The Arab Music Archiving and Research foundation (AMAR), in collaboration with the Sharjah Art Foundation (SAF), presents “Min al-Tārīkh”.
Welcome to a new episode of “Min al-Tārīkh”.
Today, we will resume our discussion on the History of Recording in Yemen. By recording, we imply the recording of Literary Music, i.e. Yemeni Classical Music.
Now, let us listen to dawr “Matti‘ ḥayātak” to the Sanaa wasṭa rhythm.
Yes. I think it is the wasṭa.
Let us listen to dawr “Matti‘ ḥayātak”, of course in the linguistic dialect but also the Yemeni musical dialect…
After that, the recording of Literary or Classical Yemeni Sanaa Music continued, didn’t it?
Yes, of course.
…Despite the evolution of pop music.
After the 1962 revolution, Sanaa singing prospered, yet without the qanbūs or ṭarab, but with the kabanj ‘ūd played by talented artists such as Muḥammad Ḥamūd al-Ḥārithī, Aḥmad al-Snaydār, and ‘Alī al-Ānisi among others who became famous and served the Sanaa song with the big ‘ūd and a style inspired a little from Egypt and Syria, while preserving the main form or style.
On the other hand, some other artists did not become famous in the 70s, 80s, and 90s. Those are the ones I chose to work with more. They are: Ḥasan al-‘Ajamī, Yaḥya al-Nūnū, ṣaḥn player Muḥammad al-Khamīsī, as well as Muḥammad ‘Ushaysh, and they all preserved the old style.
And preserved the ṭarab as well.
They continued to play the ṭarab and the ṣaḥn. And I truly enjoyed working with them because they revived the old style and methods… considering that many elements, such as the firtāsh and the muṭawwal, had been neglected by the other artists.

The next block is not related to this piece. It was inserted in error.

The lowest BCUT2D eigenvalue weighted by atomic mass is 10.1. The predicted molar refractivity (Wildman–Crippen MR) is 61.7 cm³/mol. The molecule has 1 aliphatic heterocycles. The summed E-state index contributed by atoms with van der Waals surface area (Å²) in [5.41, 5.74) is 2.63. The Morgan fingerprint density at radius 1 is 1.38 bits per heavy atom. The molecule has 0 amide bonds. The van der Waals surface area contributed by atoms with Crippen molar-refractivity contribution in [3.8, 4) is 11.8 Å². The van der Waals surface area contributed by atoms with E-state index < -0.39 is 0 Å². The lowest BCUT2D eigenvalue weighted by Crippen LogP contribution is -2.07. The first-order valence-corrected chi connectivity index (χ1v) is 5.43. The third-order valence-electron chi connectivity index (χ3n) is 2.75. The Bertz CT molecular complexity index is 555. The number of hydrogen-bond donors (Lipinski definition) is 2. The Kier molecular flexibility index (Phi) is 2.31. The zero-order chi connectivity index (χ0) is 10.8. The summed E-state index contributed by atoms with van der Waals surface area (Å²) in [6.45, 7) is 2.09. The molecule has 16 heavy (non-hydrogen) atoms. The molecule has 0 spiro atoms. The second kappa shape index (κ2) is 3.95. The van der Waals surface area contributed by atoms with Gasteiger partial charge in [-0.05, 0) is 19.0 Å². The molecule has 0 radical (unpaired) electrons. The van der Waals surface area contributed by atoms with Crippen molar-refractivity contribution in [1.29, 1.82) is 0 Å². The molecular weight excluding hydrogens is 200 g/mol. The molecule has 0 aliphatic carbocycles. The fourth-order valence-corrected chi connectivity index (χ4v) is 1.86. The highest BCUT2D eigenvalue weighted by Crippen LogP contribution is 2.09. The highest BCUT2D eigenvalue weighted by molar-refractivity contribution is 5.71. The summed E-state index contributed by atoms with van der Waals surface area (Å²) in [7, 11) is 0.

This research started around 1985:
I met with Ḥasan al-‘Ajamī and Yaḥya al-Nūnū;
I wrote my PhD Thesis;
I published my book “Ṭubb al-nufūs fī al-ghinā’ al-Ṣan‘ānī fī al-mujtama‘ al-Yamanī” (“The Medicine of the Soul: Music and Musicians among Urban Dwellers in Sanaa (Republic of Yemen)”) in 1997;
We also recorded: I was able to invite to France some artists who recorded CDs at the Institut du Monde Arabe, at the French Radio, among others.
We were thus able to archive/document this heritage that is unfortunately becoming extinct.
In 2000, we had the opportunity to work with the UNESCO: we inscribed the Sanaa heritage on the Lists of Intangible Cultural Heritage, and worked on supporting this art through a project that lasted from 2006 to 2009.
What would you like to play for us from these late recordings?
The best we could listen to is a recording of Ḥasan al-‘Ajamī…
But we will end today’s episode of “Min al-Tārīkh” with a contemporary recording made by Amarphone of Sanaa lover and French muṭrib Jean Lambert…
“Min al-Tārīkh” was brought to you by Mustafa Said.
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